This week, the state of Israel celebrates its 75th year as an independent country, and it is incredible to think that on an average year, more than 5,000,000 tourists visit Israel, mostly adults. What brings so many people to a country that is smaller than almost every U.S. State? The answer is experiential education.
Of the 5 million tourists, more than 1 million come from the United States. Visitors include individuals and groups representing the full fabric of America including religious and nonreligious travelers, Jews, Christians, Muslims and those who practice other faiths. While the numbers are quite high, what exactly is drawing them to Israel? Why do they travel there, what is it that a trip to Israel promises these curious tourists?
When I was a child growing up in a small American city in the 1970s, an uncle of mine traveled to Israel and brought me back a gift. No, it was not a toy or game. It was not a store-bought souvenir of any kind — he brought me a small plastic bag of about a dozen sandy stones from his visit. I loved those stones, and often poured them out of the bag into my open palms to examine them closely. For me, although I did not realize it at the time, those stones were transporting me to another place and connecting me with my people, my history and my destiny. There was a real place where the Bible was alive and well, where the stories of my people were coming to life once again.
There is something magnificent and truly transformative that happens when visiting Israel.
A seasoned traveler will tell you that before getting on a plane to travel to a new place, they read a travel guide or two, they study the history and the context of the place they are going to and likely look for activities to maximize their trip — where to eat, where to sleep, where to see.
But what if that travel guide was something that they had studied for years before that plane ride? What if that history is part of the fabric of their belief structure? What if that place is the home of their forefathers and traditions, something they began to learn about as children and ultimately got to take that trip?
My career is focused on adult education, and one of the most powerful outcomes of great adult education — especially when accompanied by an in-person experience — is the transformative effect it can have on your life.
For many, a trip to Israel is a life-changing event. Throughout my life, I have had the opportunity to share close to 200 flights with travelers going to and from the Promised Land. While the first few flights were pent up with excitement or even inspirational highs, over the years, like adults everywhere I have grown more comfortable with the routine, flying to Israel this week and back to the United States a few weeks later.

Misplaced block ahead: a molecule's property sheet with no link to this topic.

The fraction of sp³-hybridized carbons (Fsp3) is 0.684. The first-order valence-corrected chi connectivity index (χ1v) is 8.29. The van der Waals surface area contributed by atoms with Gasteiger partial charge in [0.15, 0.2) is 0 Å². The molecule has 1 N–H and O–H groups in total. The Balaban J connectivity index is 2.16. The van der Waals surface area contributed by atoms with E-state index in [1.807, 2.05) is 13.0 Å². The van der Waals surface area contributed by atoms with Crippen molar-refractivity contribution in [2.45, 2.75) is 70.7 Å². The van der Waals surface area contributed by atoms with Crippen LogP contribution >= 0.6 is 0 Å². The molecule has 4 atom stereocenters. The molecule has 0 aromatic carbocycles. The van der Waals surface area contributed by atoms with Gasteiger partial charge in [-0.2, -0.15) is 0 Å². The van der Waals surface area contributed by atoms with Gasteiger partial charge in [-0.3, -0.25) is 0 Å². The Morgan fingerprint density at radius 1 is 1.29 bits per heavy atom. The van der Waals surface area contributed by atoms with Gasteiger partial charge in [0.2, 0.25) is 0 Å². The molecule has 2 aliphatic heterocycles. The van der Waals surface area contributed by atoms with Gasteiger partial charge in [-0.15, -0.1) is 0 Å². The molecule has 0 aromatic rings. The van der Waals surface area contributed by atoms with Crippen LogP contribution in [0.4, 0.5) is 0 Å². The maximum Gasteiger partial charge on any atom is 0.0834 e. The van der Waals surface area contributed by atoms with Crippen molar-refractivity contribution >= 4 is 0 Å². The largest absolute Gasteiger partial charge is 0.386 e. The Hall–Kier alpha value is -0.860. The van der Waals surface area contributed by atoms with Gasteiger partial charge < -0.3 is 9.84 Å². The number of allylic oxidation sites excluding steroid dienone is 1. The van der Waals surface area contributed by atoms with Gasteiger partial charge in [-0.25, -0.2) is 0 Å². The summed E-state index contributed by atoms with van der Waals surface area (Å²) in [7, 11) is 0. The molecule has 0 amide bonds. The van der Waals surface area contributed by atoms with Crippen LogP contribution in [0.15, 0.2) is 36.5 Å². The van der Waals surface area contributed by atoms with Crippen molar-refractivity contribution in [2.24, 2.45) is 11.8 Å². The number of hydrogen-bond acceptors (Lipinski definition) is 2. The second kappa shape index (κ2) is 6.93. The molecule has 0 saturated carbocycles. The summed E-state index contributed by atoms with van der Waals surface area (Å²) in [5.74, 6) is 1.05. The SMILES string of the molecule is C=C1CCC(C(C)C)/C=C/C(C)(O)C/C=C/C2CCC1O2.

In recent years, I have tried to spend time during each flight speaking to my seatmates and the groups I am accompanying, to hear their excitement. For some, it was their first trip and others have been one or two times before. Almost every person I speak to tells me about the anticipation of their pilgrimage which has been building for months, and that now the time has come.
I recently shared a flight with a Christian group from Middle America, and in conversation, they told me where they planned to visit, and how they could not wait to walk the land — the Holy Land — upon which Jesus and his disciples traversed some 2,000 years ago, to wade into the waters of the Jordan River, to swim in the Sea of Galilee, and to walk the Via Dolorosa together with their fellow pilgrims. Some spoke of the Church of Holy Sepulcher, others of the town of Bethlehem.
Now, surely all of these places can be seen in books and online and lately even through some of the new virtual reality touring applications. So why are they investing in flights, accommodations, and precious time off from work to cross the Atlantic and visit these locations in person?
Well, I am not Christian — but I know what they are anticipating, and I know the experience they are seeking. For me, that feeling comes when walking through the Old City of Jerusalem towards the Western Wall, it is the same feeling I get when I visit the burial places of our Jewish ancestors, and when driving across the land that is described so vividly in the Bible. It is a feeling of connection to history, to something greater than oneself, something earth-shattering that at one time transformed the world.
That experiential education that one gets here in Israel, walking through the places they have learned about from the bible and other texts is nothing less than transformative, and only made possible by Israel's commitment to safeguarding the Holy Places of all religions.
That physical encounter with the narrative of one's faith, with the origin stories of one's people, empowers us to press pause on our modern lives and wonder if the direction we are going is the only one — if there are other vistas we could be pursuing, other ways of seeing the world, other paths to travel along.
This article orginally appeared in USA Today.
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